The appeal of ice hockey's fast-paced and hard-hitting style has led to its increasing popularity as a youth sport. The characteristics that make ice hockey appealing also put players at risk for injuries sustained while hitting the boards, the ice and other players. Injuries are common, even in leagues where checking is not allowed. This webpage provides information on the most common ice hockey injuries.
Shoulder injuries are common injuries in hockey. They most often are caused by the collision that is forced when one player drives another into the boards or ice. Different types of injuries may occur. Seek immediate medical care when the collar bone appears deformed or if the athlete indicates the shoulder is “out of socket.” These indicate serious joint abnormalities that require immediate treatment or rehabilitation.
A stinger is an injury to the nerves that travel from the neck down the arm. Also known as brachial plexus injuries, stingers usually are caused by stretching the head away from the arm. This injury happens in hockey when a player attempts to make a hit on another player and turns the head at the last second – causing a stretch in the nerves of the neck and shoulder.
These symptoms may be obvious or subtle, lasting a few seconds or a few minutes, or in some cases, much longer. While symptoms are present, also watch for possible signs of concussion.
Do not allow the child to return to play until symptoms have completely resolved and strength on the injured side matches that of the non-injured side. If the symptoms persist, or occur on both the left and right side, take your child to see his pediatrician or a pediatric sports medicine physician.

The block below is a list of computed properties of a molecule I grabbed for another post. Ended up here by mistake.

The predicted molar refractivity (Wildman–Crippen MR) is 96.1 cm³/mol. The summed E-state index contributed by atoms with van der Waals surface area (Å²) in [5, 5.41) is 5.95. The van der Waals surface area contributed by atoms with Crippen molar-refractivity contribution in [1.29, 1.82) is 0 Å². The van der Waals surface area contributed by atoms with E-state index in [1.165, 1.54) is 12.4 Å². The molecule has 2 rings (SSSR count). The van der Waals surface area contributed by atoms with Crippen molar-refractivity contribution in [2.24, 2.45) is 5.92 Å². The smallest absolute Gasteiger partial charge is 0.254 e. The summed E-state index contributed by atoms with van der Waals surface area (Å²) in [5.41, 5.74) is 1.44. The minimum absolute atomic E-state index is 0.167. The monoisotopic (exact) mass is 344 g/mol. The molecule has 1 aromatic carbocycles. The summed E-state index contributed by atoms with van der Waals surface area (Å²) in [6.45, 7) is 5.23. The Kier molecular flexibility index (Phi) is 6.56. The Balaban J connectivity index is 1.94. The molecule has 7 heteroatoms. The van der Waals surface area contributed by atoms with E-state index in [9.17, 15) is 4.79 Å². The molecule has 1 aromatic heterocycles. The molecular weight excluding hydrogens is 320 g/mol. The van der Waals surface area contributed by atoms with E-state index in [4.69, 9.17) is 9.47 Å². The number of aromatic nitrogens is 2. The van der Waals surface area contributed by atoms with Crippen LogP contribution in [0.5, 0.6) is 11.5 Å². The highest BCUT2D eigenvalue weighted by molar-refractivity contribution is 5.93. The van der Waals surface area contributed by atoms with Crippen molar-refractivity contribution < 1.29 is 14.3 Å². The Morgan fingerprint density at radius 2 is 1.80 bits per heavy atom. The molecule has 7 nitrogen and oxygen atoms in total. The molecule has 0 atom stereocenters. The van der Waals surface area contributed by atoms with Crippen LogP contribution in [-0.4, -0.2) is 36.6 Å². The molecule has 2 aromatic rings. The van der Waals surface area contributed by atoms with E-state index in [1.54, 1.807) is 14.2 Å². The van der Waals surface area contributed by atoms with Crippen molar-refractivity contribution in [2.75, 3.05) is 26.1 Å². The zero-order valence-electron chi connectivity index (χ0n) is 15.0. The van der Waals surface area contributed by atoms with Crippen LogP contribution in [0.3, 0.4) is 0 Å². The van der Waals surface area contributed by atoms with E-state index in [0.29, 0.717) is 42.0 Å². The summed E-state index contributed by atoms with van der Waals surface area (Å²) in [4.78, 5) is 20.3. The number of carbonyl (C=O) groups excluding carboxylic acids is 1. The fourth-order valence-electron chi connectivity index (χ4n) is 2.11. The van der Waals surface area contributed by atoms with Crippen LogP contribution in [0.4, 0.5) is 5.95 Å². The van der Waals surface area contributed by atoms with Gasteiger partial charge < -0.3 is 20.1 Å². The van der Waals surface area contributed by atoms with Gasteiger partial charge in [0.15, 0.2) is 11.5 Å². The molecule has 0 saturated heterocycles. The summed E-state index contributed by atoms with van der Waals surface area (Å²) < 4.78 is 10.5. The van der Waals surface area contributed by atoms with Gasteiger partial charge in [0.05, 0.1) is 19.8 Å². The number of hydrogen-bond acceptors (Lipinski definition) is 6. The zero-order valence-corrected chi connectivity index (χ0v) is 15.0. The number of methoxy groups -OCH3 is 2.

A common sudden injury in ice hockey is a Medial Collateral Ligament (MCL) sprain or tear, which occurs when the knee is forced inward during a collision. The collision is usually with another player and the knee is hit on the outer side, causing pain on the inner side. Athletes with a damaged MCL often
experience pain, which can be followed by a lot of swelling within 24 hours.
Knee pain that comes on slowly over time can indicate other problems such as joint alignment, cartilage defects, and damage to tissues caused by repetitive movements and activity.
A concussion is a brain injury usually caused by a sudden jolt or a blow to the head or neck. This can occur from a puck or stick to the head, or when the head strikes the ice during a fall. An athlete does not need to be knocked out or have memory loss to have suffered a concussion. In fact, most athletes who suffer a sports-related concussion DO NOT lose consciousness.
You may observe that an athlete with a concussion:
An athlete with a concussion may have:
An athlete with signs of a concussion should be removed from play immediately and not allowed to return until evaluated by a doctor. Do not
leave an athlete alone after a concussion.
Call for immediate medical help if your child displays:
Most athletes with a concussion will recover completely within a few weeks of the initial injury. Returning to play before completely recovering puts the athlete at risk for a more serious injury, long-term damage and even death.
These can affect all areas of the body. Recommended treatment is the PRICE formula:
Athletes should see a pediatrician or pediatric sports medicine physician if any of these symptoms are present:
Children ages 5 to 14 make up almost 40 percent of all sports injuries treated in hospital emergency rooms. Injuries in children are best handled by pediatric
specialists trained in treating skeletally immature patients.
Taking the following steps can reduce your child’s risk of getting hurt. As a parent, you should: